The metal silo: An effective grain storage technology for reducing post-harvest insect and pathogen losses in maize while improving smallholder farmers' food security in developing countries uri icon

abstract

  • Traditional storage practices in developing countries cannot guarantee protection against major storage pests of staple food crops like maize, leading to 20-30% grain losses, particularly due to post-harvest insect pests and grain pathogens. As a result, smallholder farmers end up selling their grain soon after harvest, only to buy it back at an expensive price just a few months after harvest, falling in a poverty trap. The potential impact on poverty reduction and greater livelihood security will not be realized, however, if farmers are unable to store grains and sell surplus production at attractive prices. Apart from causing quantitative losses, pests in stored grain are also linked to aflatoxin contamination and poisoning. To address this problem, a metal silo was developed as a valid option and proven effective in protecting stored grains from attack by storage insect pests. A metal silo is a cylindrical structure, constructed from a galvanized iron sheet and hermetically sealed, killing any insect pests that may be present. The impact of metal silo technology in Africa. Asia and Latin America includes, improving food security, empowering smallholder farmers, enhancing income opportunities and job creation, and safeguarding the agro-ecosystems. The metal silo can be fabricated in different sizes, 100 kg-3000 kg holding capacity by trained local artisans, with the corresponding prices of $35 to $375. The use of metal silo, therefore, should be encouraged in order to prevent storage losses and enhance food security in developing countries. (c) 2010 Elsevier Ltd. All rights reserved.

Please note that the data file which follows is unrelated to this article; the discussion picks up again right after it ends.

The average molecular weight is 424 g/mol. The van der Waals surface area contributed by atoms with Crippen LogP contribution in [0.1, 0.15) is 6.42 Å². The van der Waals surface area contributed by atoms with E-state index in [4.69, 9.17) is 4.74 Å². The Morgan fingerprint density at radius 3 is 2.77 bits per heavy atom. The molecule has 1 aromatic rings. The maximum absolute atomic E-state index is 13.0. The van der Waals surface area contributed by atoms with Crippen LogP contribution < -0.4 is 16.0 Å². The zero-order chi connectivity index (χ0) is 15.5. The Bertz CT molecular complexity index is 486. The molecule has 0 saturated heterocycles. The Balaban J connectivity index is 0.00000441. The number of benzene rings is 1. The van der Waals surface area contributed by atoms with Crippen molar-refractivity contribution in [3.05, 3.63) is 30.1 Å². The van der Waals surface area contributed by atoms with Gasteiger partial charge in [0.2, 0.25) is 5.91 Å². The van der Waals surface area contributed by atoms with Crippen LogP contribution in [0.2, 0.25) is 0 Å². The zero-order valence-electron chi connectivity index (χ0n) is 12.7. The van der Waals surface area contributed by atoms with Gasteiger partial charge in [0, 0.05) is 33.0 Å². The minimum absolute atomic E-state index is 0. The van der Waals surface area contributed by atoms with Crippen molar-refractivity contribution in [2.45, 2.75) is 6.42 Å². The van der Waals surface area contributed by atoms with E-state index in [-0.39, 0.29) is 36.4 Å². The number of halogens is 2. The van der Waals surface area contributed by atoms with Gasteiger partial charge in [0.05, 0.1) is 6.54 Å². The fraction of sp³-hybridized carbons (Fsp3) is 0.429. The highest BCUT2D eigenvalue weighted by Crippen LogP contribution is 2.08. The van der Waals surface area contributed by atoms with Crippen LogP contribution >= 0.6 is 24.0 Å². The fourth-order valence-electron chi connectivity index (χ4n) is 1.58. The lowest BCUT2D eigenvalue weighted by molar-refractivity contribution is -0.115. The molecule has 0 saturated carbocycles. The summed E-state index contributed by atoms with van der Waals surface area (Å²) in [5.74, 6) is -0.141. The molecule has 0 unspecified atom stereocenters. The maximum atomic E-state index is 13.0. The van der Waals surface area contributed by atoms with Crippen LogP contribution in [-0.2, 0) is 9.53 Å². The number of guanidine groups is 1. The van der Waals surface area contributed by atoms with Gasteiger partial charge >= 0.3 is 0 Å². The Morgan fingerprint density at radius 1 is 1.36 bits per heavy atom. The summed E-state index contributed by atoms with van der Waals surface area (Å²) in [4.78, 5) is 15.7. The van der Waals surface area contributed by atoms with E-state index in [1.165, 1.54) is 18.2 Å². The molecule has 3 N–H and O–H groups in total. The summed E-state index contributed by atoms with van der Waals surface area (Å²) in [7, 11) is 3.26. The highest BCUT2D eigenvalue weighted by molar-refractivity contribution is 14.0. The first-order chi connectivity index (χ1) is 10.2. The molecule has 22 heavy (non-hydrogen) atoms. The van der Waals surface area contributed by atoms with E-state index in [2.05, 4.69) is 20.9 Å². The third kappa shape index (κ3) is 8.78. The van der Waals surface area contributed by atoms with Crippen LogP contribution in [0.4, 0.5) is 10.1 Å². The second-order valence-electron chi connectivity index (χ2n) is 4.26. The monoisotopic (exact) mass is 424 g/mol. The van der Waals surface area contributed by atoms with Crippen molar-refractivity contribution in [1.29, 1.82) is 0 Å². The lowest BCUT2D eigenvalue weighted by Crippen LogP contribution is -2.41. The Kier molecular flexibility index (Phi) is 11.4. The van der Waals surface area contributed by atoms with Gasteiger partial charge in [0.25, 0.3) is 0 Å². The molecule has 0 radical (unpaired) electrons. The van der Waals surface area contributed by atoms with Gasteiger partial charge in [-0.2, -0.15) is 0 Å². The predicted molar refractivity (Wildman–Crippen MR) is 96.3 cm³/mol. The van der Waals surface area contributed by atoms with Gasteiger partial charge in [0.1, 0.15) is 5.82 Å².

publication date

  • 2011
  • 2011